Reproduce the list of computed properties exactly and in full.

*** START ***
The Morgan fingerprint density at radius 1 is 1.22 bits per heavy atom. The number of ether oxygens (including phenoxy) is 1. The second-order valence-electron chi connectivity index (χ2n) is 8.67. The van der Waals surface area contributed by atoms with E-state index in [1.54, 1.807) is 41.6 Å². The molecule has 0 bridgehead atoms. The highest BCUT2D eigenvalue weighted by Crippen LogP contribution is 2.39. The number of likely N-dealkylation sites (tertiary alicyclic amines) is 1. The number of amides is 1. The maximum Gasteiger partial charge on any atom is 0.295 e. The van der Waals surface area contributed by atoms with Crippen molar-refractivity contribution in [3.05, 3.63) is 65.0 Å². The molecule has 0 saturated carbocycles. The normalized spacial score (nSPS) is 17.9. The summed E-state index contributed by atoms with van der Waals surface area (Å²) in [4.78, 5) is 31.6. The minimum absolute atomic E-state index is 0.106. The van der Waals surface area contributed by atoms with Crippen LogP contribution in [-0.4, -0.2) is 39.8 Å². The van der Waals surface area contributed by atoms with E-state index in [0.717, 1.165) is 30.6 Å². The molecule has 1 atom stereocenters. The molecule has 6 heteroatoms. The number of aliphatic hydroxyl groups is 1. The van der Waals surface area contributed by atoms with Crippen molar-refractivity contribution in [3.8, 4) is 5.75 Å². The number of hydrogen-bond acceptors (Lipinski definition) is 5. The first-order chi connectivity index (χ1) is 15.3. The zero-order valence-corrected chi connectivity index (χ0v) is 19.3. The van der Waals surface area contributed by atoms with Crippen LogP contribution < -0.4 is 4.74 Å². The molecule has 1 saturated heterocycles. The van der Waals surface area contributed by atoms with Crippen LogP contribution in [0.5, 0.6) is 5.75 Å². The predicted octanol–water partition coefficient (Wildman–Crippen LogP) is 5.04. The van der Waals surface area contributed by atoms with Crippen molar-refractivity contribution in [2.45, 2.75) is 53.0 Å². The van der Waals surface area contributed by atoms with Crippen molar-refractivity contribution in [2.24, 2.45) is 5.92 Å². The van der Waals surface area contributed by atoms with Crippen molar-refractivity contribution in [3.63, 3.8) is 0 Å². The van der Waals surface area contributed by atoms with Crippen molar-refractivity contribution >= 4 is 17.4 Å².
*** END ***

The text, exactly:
The Morgan fingerprint density at radius 1 is 1.22 bits per heavy atom. The number of ether oxygens (including phenoxy) is 1. The second-order valence-electron chi connectivity index (χ2n) is 8.67. The van der Waals surface area contributed by atoms with E-state index in [1.54, 1.807) is 41.6 Å². The molecule has 0 bridgehead atoms. The highest BCUT2D eigenvalue weighted by Crippen LogP contribution is 2.39. The number of likely N-dealkylation sites (tertiary alicyclic amines) is 1. The number of amides is 1. The maximum Gasteiger partial charge on any atom is 0.295 e. The van der Waals surface area contributed by atoms with Crippen molar-refractivity contribution in [3.05, 3.63) is 65.0 Å². The molecule has 0 saturated carbocycles. The normalized spacial score (nSPS) is 17.9. The summed E-state index contributed by atoms with van der Waals surface area (Å²) in [4.78, 5) is 31.6. The minimum absolute atomic E-state index is 0.106. The van der Waals surface area contributed by atoms with Crippen LogP contribution in [-0.4, -0.2) is 39.8 Å². The van der Waals surface area contributed by atoms with E-state index in [0.717, 1.165) is 30.6 Å². The molecule has 1 atom stereocenters. The molecule has 6 heteroatoms. The number of aliphatic hydroxyl groups is 1. The van der Waals surface area contributed by atoms with Crippen molar-refractivity contribution in [3.8, 4) is 5.75 Å². The number of hydrogen-bond acceptors (Lipinski definition) is 5. The first-order chi connectivity index (χ1) is 15.3. The zero-order valence-corrected chi connectivity index (χ0v) is 19.3. The van der Waals surface area contributed by atoms with Crippen LogP contribution < -0.4 is 4.74 Å². The molecule has 1 saturated heterocycles. The van der Waals surface area contributed by atoms with Crippen LogP contribution in [0.5, 0.6) is 5.75 Å². The predicted octanol–water partition coefficient (Wildman–Crippen LogP) is 5.04. The van der Waals surface area contributed by atoms with Crippen molar-refractivity contribution in [2.45, 2.75) is 53.0 Å². The van der Waals surface area contributed by atoms with Crippen molar-refractivity contribution in [2.24, 2.45) is 5.92 Å². The van der Waals surface area contributed by atoms with Crippen molar-refractivity contribution in [3.63, 3.8) is 0 Å². The van der Waals surface area contributed by atoms with Crippen molar-refractivity contribution >= 4 is 17.4 Å².